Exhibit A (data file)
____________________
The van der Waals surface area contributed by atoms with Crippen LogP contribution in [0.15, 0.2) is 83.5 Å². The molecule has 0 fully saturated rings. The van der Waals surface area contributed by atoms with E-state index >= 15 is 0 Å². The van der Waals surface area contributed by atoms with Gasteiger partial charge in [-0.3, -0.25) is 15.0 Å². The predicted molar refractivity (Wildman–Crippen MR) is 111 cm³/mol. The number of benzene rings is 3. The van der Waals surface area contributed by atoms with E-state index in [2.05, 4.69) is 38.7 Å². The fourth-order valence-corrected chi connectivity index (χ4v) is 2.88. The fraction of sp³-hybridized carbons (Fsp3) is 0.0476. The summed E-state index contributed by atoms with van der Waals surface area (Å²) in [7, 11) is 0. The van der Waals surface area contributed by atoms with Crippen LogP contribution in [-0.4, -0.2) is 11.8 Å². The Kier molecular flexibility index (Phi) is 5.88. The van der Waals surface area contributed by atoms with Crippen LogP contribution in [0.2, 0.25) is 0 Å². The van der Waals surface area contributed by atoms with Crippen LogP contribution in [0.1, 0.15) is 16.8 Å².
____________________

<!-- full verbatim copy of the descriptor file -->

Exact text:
The van der Waals surface area contributed by atoms with Crippen LogP contribution in [0.15, 0.2) is 83.5 Å². The molecule has 0 fully saturated rings. The van der Waals surface area contributed by atoms with E-state index >= 15 is 0 Å². The van der Waals surface area contributed by atoms with Gasteiger partial charge in [-0.3, -0.25) is 15.0 Å². The predicted molar refractivity (Wildman–Crippen MR) is 111 cm³/mol. The number of benzene rings is 3. The van der Waals surface area contributed by atoms with E-state index in [2.05, 4.69) is 38.7 Å². The fourth-order valence-corrected chi connectivity index (χ4v) is 2.88. The fraction of sp³-hybridized carbons (Fsp3) is 0.0476. The summed E-state index contributed by atoms with van der Waals surface area (Å²) in [7, 11) is 0. The van der Waals surface area contributed by atoms with Crippen LogP contribution in [-0.4, -0.2) is 11.8 Å². The Kier molecular flexibility index (Phi) is 5.88. The van der Waals surface area contributed by atoms with Crippen LogP contribution in [0.2, 0.25) is 0 Å². The van der Waals surface area contributed by atoms with Crippen LogP contribution in [0.1, 0.15) is 16.8 Å².